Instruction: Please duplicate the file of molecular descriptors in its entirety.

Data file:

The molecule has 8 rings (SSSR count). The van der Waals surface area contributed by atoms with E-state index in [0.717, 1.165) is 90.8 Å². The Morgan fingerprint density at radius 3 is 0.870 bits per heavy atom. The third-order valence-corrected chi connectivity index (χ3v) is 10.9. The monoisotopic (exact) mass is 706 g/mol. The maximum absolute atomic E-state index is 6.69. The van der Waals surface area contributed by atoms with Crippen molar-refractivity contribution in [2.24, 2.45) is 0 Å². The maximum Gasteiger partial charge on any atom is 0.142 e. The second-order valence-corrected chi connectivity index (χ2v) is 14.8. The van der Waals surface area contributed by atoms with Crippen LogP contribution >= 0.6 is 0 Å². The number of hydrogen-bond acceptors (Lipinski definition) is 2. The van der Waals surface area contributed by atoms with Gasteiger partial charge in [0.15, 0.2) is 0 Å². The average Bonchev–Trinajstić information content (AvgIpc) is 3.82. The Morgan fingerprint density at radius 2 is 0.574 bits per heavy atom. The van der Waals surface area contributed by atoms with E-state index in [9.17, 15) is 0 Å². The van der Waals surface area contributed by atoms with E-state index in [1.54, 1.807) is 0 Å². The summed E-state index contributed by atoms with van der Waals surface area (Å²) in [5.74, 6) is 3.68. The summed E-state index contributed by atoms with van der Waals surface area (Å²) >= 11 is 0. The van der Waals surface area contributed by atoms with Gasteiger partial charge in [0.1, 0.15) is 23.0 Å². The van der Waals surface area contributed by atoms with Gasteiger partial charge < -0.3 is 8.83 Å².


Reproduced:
The molecule has 8 rings (SSSR count). The van der Waals surface area contributed by atoms with E-state index in [0.717, 1.165) is 90.8 Å². The Morgan fingerprint density at radius 3 is 0.870 bits per heavy atom. The third-order valence-corrected chi connectivity index (χ3v) is 10.9. The monoisotopic (exact) mass is 706 g/mol. The maximum absolute atomic E-state index is 6.69. The van der Waals surface area contributed by atoms with Crippen molar-refractivity contribution in [2.24, 2.45) is 0 Å². The maximum Gasteiger partial charge on any atom is 0.142 e. The second-order valence-corrected chi connectivity index (χ2v) is 14.8. The van der Waals surface area contributed by atoms with Crippen LogP contribution >= 0.6 is 0 Å². The number of hydrogen-bond acceptors (Lipinski definition) is 2. The van der Waals surface area contributed by atoms with Gasteiger partial charge in [0.15, 0.2) is 0 Å². The average Bonchev–Trinajstić information content (AvgIpc) is 3.82. The Morgan fingerprint density at radius 2 is 0.574 bits per heavy atom. The van der Waals surface area contributed by atoms with E-state index in [9.17, 15) is 0 Å². The van der Waals surface area contributed by atoms with E-state index in [1.54, 1.807) is 0 Å². The summed E-state index contributed by atoms with van der Waals surface area (Å²) in [5.74, 6) is 3.68. The summed E-state index contributed by atoms with van der Waals surface area (Å²) >= 11 is 0. The van der Waals surface area contributed by atoms with Gasteiger partial charge in [0.1, 0.15) is 23.0 Å². The van der Waals surface area contributed by atoms with Gasteiger partial charge < -0.3 is 8.83 Å².